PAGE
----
Young entrepreneurs often rely on their gut while making business decisions and while intuition can sometimes be an indicator of something being afoot, it certainly isn’t an appropriate criterion to rely on when hiring employees. Don’t let yourself get wrapped up in just the ‘culture fit’ – often, a candidate’s ability to click with you has no bearing on the professional skills he/she brings to the table. Instead of going ahead with casual interviews to gauge someone’s vibe, create structured interviews and evaluate each candidate on merit. Ultimately, this will ensure you build a strong team to grow your business.
Why does a structured interview work better than a casual one?
Relying on your instincts to judge candidates often means making snap judgements, which increases the potential of an ill-suited hire. With a structured interview, you can use the same set of standards to judge each candidate and successfully pick a suitable one from the bunch. Additionally, most candidates feel more comfortable during structured interview settings, and this is particularly true in the Indian scenario where many skilled professionals that do not have client-facing roles are often uncomfortable during social interactions. To prevent letting something like social discomfort cloud your opinion about a candidate’s suitability, you must rely on an interview that looks for more than just surface-level personality traits.
How to plan your interviews to improve your hiring?
For starters, you must prepare for the interview. A simple glance at a resume is hardly enough to help you conduct a structured interview. You must identify the skills required for the job role by speaking to someone who works in the same field.
Ask questions that show you how a candidate thinks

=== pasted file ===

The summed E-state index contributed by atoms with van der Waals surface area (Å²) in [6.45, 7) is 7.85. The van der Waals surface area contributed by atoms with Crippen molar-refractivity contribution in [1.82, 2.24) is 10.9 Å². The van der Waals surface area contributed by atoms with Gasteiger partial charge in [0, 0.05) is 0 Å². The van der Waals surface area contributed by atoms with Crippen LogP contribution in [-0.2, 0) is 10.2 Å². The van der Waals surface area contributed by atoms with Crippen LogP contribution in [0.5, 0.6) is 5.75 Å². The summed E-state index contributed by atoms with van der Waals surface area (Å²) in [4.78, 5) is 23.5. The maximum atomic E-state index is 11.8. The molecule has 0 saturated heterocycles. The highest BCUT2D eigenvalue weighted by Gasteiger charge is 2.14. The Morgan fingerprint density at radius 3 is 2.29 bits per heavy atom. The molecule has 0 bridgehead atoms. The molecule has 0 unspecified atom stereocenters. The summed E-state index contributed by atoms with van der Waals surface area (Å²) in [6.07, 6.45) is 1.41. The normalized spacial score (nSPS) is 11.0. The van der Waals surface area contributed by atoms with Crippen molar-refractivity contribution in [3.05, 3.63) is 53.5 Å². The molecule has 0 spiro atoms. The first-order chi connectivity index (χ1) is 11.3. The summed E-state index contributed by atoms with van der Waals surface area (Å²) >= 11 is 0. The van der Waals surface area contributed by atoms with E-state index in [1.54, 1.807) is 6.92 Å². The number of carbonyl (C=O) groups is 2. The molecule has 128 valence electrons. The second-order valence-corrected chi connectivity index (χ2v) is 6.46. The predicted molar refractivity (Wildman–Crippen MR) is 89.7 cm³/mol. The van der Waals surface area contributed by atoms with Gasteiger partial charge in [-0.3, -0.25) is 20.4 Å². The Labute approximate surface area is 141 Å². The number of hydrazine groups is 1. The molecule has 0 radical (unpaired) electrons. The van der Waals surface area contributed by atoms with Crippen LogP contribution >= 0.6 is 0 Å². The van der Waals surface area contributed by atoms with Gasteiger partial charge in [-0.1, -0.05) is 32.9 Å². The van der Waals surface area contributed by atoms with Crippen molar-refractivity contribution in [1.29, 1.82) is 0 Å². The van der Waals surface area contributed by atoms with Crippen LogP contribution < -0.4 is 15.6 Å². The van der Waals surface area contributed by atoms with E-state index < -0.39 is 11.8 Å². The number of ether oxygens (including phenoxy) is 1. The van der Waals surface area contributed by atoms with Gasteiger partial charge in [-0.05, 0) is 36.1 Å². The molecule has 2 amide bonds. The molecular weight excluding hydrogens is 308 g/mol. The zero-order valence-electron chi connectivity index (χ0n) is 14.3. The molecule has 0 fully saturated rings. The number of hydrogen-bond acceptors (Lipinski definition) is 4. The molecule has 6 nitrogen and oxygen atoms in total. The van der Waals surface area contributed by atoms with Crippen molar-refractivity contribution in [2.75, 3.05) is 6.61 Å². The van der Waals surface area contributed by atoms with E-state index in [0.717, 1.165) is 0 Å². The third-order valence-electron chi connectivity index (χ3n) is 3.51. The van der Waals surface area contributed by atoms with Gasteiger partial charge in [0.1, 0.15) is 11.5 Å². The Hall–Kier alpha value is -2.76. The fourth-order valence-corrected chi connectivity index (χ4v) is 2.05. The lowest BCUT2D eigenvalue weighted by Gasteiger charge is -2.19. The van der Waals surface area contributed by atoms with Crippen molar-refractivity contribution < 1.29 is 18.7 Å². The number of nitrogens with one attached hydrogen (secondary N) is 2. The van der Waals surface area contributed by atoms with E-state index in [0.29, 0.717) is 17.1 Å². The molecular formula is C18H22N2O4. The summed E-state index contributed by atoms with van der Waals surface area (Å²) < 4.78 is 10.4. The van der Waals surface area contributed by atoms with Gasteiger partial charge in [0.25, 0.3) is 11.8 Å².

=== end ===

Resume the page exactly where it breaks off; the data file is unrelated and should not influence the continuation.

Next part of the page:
Once you’ve jotted down the key skills, build questions around them in a way that helps candidates demonstrate their skills. For instance, if you are looking for a team leader, a basic question like “tell me about the last time you quelled dissent in your team” works well because it allows them to talk about their work experience. Once you’ve got the initial answer, you must delve deeper to understand how their thought-process works by asking follow-up questions.
Create a grading rubric for a fair evaluation
Apart from crafting questions that help you understand how candidates think, you must also create a formal grading rubric, with clearly defined grading criteria. This will ensure that you get a well-rounded picture of the candidate’s professional abilities. Additionally, it will standardise the hiring process and ensure that no matter who is taking interviews on a specific day, the scope for unsuitable candidates being hired is always minimised.
Administer a test to identify one’s skill levels
Depending on the field you work in, you should ask your candidates to sit for a test or bring in their portfolios. Nothing is as clear an indicator of one’s professional skills than the work done in the past, so don’t discount this step.
Putting candidates at-ease
A job interview is stressful for most people and in order to get the most out of the experience, you must put your candidate at-ease. A simple act like offering a glass of water or asking if they need to use the restroom is more than enough to ensure they are ready for the interview.